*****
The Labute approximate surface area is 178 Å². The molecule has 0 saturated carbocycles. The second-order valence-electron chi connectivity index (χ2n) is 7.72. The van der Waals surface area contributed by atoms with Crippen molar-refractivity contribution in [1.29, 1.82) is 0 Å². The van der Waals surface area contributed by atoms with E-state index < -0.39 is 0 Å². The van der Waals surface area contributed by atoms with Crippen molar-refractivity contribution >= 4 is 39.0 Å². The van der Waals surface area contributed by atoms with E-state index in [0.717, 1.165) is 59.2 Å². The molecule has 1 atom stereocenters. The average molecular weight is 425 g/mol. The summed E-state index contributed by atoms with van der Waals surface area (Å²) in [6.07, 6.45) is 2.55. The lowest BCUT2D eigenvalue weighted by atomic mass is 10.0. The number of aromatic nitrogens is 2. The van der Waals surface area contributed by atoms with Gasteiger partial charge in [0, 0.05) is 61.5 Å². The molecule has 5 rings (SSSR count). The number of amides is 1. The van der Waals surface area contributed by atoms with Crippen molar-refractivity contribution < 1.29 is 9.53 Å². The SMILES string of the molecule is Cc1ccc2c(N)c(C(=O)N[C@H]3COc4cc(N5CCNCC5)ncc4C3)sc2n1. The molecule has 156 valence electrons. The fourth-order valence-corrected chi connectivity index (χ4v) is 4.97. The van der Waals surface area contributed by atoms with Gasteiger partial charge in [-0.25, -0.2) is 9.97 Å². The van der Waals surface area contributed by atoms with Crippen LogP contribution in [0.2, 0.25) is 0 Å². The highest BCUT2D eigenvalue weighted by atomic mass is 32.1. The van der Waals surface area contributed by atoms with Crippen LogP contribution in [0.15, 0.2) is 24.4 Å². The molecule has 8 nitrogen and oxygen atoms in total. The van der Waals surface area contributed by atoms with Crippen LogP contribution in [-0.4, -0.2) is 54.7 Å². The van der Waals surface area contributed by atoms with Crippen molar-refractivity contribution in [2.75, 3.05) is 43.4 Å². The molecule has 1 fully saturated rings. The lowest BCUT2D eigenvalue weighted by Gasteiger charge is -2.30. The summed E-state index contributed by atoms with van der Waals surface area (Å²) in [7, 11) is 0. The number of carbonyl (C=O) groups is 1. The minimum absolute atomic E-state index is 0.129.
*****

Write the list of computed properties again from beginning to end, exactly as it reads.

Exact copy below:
The Labute approximate surface area is 178 Å². The molecule has 0 saturated carbocycles. The second-order valence-electron chi connectivity index (χ2n) is 7.72. The van der Waals surface area contributed by atoms with Crippen molar-refractivity contribution in [1.29, 1.82) is 0 Å². The van der Waals surface area contributed by atoms with E-state index < -0.39 is 0 Å². The van der Waals surface area contributed by atoms with Crippen molar-refractivity contribution >= 4 is 39.0 Å². The van der Waals surface area contributed by atoms with E-state index in [0.717, 1.165) is 59.2 Å². The molecule has 1 atom stereocenters. The average molecular weight is 425 g/mol. The summed E-state index contributed by atoms with van der Waals surface area (Å²) in [6.07, 6.45) is 2.55. The lowest BCUT2D eigenvalue weighted by atomic mass is 10.0. The number of aromatic nitrogens is 2. The van der Waals surface area contributed by atoms with Gasteiger partial charge in [0, 0.05) is 61.5 Å². The molecule has 5 rings (SSSR count). The number of amides is 1. The van der Waals surface area contributed by atoms with Crippen molar-refractivity contribution < 1.29 is 9.53 Å². The SMILES string of the molecule is Cc1ccc2c(N)c(C(=O)N[C@H]3COc4cc(N5CCNCC5)ncc4C3)sc2n1. The molecule has 156 valence electrons. The fourth-order valence-corrected chi connectivity index (χ4v) is 4.97. The van der Waals surface area contributed by atoms with Gasteiger partial charge in [-0.25, -0.2) is 9.97 Å². The van der Waals surface area contributed by atoms with Crippen LogP contribution in [0.2, 0.25) is 0 Å². The highest BCUT2D eigenvalue weighted by atomic mass is 32.1. The van der Waals surface area contributed by atoms with Crippen LogP contribution in [0.15, 0.2) is 24.4 Å². The molecule has 8 nitrogen and oxygen atoms in total. The van der Waals surface area contributed by atoms with Crippen LogP contribution in [-0.4, -0.2) is 54.7 Å². The van der Waals surface area contributed by atoms with Crippen molar-refractivity contribution in [2.75, 3.05) is 43.4 Å². The molecule has 1 fully saturated rings. The lowest BCUT2D eigenvalue weighted by Gasteiger charge is -2.30. The summed E-state index contributed by atoms with van der Waals surface area (Å²) in [7, 11) is 0. The number of carbonyl (C=O) groups is 1. The minimum absolute atomic E-state index is 0.129.